rigid

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See also: rígid

English[edit]

Etymology[edit]

From Middle English rigide, from Latin rigidus (stiff), from rigeō (I am stiff). Compare rigor. Merged with Middle English rigged, rygged, rugged (upright like a spine, rigid, literally ridged), from ridge +‎ -ed.

Pronunciation[edit]

Adjective[edit]

rigid (comparative rigider or more rigid, superlative rigidest or most rigid)

  1. Stiff, rather than flexible.
  2. Fixed, rather than moving.
    • 2011,David Foster Wallace, The Pale King,Penguin Books, page 5:
      A sunflower, four more, one bowed, and horses in the distance standing rigid and still as toys.
  3. Rigorous and unbending.
  4. Uncompromising.

Synonyms[edit]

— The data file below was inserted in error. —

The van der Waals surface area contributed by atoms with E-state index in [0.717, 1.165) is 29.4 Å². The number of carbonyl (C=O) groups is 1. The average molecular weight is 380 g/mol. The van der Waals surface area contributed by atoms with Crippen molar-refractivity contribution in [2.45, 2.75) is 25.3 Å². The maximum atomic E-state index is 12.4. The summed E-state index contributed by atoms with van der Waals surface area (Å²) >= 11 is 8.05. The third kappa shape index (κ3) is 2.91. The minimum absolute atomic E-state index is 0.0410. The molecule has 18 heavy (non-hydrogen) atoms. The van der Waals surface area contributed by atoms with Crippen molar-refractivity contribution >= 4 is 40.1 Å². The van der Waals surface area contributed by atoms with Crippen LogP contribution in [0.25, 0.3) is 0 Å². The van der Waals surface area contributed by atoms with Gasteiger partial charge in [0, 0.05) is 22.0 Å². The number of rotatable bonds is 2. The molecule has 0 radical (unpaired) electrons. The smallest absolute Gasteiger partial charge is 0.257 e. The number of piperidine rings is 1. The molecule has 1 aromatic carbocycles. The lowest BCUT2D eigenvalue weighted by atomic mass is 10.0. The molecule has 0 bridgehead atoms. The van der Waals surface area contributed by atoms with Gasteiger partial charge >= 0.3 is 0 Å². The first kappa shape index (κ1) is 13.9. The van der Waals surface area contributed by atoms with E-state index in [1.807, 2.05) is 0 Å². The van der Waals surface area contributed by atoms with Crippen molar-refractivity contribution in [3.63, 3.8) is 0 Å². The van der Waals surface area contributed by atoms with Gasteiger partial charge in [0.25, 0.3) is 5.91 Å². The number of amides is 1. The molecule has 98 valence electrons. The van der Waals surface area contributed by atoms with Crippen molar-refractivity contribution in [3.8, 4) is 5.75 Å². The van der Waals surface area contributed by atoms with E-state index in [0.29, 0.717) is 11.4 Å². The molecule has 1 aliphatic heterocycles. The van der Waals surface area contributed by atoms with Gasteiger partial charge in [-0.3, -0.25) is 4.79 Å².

Antonyms[edit]

Derived terms[edit]

Related terms[edit]

Translations[edit]

The translations below need to be checked and inserted above into the appropriate translation tables, removing any numbers. Numbers do not necessarily match those in definitions. See instructions at Wiktionary:Entry layout#Translations.

Noun[edit]

rigid (plural rigids)

  1. A bicycle with no suspension system.

References[edit]


Old Irish[edit]

Etymology[edit]

From Proto-Celtic *rigeti (bind), from Proto-Indo-European *reyǵ- (to bind, reach).

Verb[edit]

rigid

  1. to stretch, to distend

Inflection[edit]

Derived terms[edit]

References[edit]

  • rigid” in Dictionary of the Irish Language, Royal Irish Academy, 1913–76.